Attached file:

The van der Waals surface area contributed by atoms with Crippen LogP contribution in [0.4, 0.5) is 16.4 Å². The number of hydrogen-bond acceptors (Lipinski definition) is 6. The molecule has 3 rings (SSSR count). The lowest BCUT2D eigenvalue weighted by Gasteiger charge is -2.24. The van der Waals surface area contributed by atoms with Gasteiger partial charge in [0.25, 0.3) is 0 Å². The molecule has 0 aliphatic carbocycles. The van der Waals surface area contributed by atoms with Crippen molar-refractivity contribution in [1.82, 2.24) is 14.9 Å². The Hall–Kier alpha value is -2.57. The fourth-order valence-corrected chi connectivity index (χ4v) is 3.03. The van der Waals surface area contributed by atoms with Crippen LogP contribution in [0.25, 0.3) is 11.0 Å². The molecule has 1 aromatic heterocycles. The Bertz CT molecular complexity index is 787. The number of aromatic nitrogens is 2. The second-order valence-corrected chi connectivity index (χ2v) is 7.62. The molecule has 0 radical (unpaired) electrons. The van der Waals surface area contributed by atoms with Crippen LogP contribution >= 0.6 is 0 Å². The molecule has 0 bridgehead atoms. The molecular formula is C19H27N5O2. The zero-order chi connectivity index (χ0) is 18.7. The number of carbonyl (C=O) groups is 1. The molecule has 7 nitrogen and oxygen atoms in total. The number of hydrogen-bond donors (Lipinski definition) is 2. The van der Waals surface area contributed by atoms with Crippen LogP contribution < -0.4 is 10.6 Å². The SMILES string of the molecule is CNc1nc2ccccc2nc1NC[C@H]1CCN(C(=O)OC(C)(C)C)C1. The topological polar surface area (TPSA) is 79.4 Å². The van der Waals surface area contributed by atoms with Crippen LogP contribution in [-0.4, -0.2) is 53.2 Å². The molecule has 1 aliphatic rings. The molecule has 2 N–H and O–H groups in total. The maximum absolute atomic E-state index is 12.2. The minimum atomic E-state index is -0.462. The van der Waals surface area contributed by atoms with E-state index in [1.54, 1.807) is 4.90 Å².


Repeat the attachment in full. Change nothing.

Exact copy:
The van der Waals surface area contributed by atoms with Crippen LogP contribution in [0.4, 0.5) is 16.4 Å². The number of hydrogen-bond acceptors (Lipinski definition) is 6. The molecule has 3 rings (SSSR count). The lowest BCUT2D eigenvalue weighted by Gasteiger charge is -2.24. The van der Waals surface area contributed by atoms with Gasteiger partial charge in [0.25, 0.3) is 0 Å². The molecule has 0 aliphatic carbocycles. The van der Waals surface area contributed by atoms with Crippen molar-refractivity contribution in [1.82, 2.24) is 14.9 Å². The Hall–Kier alpha value is -2.57. The fourth-order valence-corrected chi connectivity index (χ4v) is 3.03. The van der Waals surface area contributed by atoms with Crippen LogP contribution in [0.25, 0.3) is 11.0 Å². The molecule has 1 aromatic heterocycles. The Bertz CT molecular complexity index is 787. The number of aromatic nitrogens is 2. The second-order valence-corrected chi connectivity index (χ2v) is 7.62. The molecule has 0 radical (unpaired) electrons. The van der Waals surface area contributed by atoms with Crippen LogP contribution >= 0.6 is 0 Å². The molecule has 0 bridgehead atoms. The molecular formula is C19H27N5O2. The zero-order chi connectivity index (χ0) is 18.7. The number of carbonyl (C=O) groups is 1. The molecule has 7 nitrogen and oxygen atoms in total. The number of hydrogen-bond donors (Lipinski definition) is 2. The van der Waals surface area contributed by atoms with Crippen LogP contribution < -0.4 is 10.6 Å². The SMILES string of the molecule is CNc1nc2ccccc2nc1NC[C@H]1CCN(C(=O)OC(C)(C)C)C1. The topological polar surface area (TPSA) is 79.4 Å². The van der Waals surface area contributed by atoms with Crippen LogP contribution in [-0.4, -0.2) is 53.2 Å². The molecule has 1 aliphatic rings. The molecule has 2 N–H and O–H groups in total. The maximum absolute atomic E-state index is 12.2. The minimum atomic E-state index is -0.462. The van der Waals surface area contributed by atoms with E-state index in [1.54, 1.807) is 4.90 Å².